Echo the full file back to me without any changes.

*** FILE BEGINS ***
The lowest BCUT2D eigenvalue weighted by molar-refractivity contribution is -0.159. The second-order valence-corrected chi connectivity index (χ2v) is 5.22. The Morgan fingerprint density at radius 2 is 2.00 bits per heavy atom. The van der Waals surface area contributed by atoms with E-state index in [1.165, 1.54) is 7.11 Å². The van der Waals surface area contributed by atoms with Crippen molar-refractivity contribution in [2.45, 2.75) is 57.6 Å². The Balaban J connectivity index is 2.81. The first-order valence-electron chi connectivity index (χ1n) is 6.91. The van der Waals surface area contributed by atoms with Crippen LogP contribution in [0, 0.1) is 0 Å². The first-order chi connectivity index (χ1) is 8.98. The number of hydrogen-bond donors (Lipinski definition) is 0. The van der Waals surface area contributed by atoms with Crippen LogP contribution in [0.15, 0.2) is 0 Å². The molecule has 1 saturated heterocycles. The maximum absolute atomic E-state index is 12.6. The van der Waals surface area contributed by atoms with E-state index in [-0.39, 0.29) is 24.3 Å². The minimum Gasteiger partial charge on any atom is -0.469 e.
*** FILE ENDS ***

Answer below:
The lowest BCUT2D eigenvalue weighted by molar-refractivity contribution is -0.159. The second-order valence-corrected chi connectivity index (χ2v) is 5.22. The Morgan fingerprint density at radius 2 is 2.00 bits per heavy atom. The van der Waals surface area contributed by atoms with E-state index in [1.165, 1.54) is 7.11 Å². The van der Waals surface area contributed by atoms with Crippen molar-refractivity contribution in [2.45, 2.75) is 57.6 Å². The Balaban J connectivity index is 2.81. The first-order valence-electron chi connectivity index (χ1n) is 6.91. The van der Waals surface area contributed by atoms with Crippen LogP contribution in [0, 0.1) is 0 Å². The first-order chi connectivity index (χ1) is 8.98. The number of hydrogen-bond donors (Lipinski definition) is 0. The van der Waals surface area contributed by atoms with Crippen LogP contribution in [0.15, 0.2) is 0 Å². The molecule has 1 saturated heterocycles. The maximum absolute atomic E-state index is 12.6. The van der Waals surface area contributed by atoms with E-state index in [-0.39, 0.29) is 24.3 Å². The minimum Gasteiger partial charge on any atom is -0.469 e.